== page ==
NZ Green Investment Finance Ltd is being established as a company under Schedule 4A of the Public Finance Act 1989 so that it can operate independently from Government and work in a market responsive and commercially focused way.

What will NZGIF finance?

NZGreen Investment Finance Ltd will have the flexibility and mandate to focus on sectors and industries where the greatest impact on emissions reductions can be made.

Potential opportunities include things like electric vehicles, manufacturing processes, energy efficient commercial buildings and low-emissions farming practices.

With New Zealand’s electricity supply already using around 85 per cent renewable sources, NZGIF will focus on tackling other sectors.  However, there may be opportunities to back smaller scale renewable energy projects; where they are smart and can contribute to making our electricity supply more sustainable as demand for electricity rises.

As a commercial entity, NZGIFwill likely focus on solutions that already exist; for example, knowledge and technology being used internationally where there is scope for use in New Zealand.

The Budget 2018 announcement referred to the NZ Green Investment Fund. Why has it changed to Green Investment Finance Ltd?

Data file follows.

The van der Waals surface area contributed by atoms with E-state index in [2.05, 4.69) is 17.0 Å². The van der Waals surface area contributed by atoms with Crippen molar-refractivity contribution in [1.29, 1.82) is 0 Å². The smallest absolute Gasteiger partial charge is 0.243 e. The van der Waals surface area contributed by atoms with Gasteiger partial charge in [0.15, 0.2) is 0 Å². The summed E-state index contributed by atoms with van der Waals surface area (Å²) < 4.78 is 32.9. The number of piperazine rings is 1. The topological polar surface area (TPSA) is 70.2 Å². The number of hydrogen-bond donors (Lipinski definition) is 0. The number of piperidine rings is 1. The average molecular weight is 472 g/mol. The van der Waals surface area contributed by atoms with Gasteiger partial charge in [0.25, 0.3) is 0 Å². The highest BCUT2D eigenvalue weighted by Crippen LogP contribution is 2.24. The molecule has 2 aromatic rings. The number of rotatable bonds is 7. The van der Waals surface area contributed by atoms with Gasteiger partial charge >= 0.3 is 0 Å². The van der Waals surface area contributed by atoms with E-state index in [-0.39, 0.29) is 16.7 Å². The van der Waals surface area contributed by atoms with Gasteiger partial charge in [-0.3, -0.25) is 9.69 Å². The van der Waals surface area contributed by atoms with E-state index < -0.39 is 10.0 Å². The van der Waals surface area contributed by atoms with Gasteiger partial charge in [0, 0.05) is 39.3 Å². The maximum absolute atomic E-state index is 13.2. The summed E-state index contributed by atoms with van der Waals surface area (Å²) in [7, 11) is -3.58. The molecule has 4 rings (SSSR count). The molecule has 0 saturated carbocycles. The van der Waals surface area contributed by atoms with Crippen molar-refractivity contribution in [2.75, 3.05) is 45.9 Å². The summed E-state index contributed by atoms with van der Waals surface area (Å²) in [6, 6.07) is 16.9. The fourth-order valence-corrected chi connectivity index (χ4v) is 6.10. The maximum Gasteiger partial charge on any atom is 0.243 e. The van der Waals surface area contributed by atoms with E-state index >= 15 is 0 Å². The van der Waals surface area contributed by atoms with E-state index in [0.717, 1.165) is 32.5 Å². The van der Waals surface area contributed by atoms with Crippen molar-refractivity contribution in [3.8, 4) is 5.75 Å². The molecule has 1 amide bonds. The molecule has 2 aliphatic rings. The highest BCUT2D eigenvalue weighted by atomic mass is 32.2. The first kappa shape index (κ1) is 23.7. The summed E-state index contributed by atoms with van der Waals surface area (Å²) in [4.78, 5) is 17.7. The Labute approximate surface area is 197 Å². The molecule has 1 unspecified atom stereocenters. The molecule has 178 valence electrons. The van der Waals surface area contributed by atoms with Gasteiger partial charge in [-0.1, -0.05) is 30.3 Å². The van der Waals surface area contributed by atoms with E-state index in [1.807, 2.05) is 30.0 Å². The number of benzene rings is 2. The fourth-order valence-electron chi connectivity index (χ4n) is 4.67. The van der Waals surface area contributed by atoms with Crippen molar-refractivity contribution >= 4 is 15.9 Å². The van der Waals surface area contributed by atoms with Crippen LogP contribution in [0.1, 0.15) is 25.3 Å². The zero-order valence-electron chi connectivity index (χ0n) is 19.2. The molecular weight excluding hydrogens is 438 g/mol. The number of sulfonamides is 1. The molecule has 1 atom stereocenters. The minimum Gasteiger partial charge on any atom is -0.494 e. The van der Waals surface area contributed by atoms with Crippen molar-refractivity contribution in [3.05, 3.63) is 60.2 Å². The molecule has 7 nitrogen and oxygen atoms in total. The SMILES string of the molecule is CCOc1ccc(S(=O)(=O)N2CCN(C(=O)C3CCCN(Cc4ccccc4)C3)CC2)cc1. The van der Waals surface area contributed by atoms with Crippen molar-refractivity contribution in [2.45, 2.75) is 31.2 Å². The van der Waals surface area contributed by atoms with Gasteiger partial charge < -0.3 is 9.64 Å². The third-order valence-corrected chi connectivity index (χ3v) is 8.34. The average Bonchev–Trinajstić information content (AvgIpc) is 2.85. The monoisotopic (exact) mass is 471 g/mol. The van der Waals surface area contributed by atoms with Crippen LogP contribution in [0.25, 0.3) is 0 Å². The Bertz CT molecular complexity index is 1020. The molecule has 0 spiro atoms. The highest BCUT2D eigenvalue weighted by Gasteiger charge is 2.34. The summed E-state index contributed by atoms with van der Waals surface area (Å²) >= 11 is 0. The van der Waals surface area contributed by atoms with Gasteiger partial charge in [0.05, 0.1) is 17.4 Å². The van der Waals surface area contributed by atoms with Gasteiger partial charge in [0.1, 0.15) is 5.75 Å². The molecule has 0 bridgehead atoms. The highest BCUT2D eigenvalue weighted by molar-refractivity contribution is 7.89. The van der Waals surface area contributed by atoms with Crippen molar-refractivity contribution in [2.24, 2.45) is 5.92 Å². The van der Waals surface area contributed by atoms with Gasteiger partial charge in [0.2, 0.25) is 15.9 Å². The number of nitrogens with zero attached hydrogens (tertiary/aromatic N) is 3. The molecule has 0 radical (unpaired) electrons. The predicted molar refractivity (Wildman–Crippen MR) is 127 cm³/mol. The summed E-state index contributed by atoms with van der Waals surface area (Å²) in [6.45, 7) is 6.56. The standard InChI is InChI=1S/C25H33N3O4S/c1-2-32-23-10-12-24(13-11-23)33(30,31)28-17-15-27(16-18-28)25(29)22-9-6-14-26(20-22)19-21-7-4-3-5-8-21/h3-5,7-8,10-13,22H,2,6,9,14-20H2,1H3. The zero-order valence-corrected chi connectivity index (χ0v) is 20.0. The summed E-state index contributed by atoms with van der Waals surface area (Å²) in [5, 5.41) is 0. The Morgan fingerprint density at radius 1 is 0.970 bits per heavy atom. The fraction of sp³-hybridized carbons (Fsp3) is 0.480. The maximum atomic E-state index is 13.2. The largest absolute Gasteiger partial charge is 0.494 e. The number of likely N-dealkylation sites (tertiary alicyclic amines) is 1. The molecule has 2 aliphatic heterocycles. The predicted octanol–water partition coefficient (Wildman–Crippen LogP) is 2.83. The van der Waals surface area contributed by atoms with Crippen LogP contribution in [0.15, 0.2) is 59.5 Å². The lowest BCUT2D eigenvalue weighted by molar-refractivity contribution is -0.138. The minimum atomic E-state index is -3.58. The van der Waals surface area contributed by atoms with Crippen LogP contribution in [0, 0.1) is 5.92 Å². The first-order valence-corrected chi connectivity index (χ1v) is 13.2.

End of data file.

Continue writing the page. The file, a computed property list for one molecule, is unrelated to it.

Use of the word ‘Finance’ is a more accurate reflection of the purpose and market-leading role NZGIF will play.

Why isn’t the private sector financing these sorts of investments?

New investment markets take time to develop and investors rely on good information to assess viability and risk.

They also need financial products which are structured in a way that fits the market.

As a result, there is limited activity initiating and funding low emissions or ‘green’ investment deals here.

The establishment of NZ Green Investment Finance Limited, which will focus on accelerating private sector investment into emissions lowering projects, will fill this gap.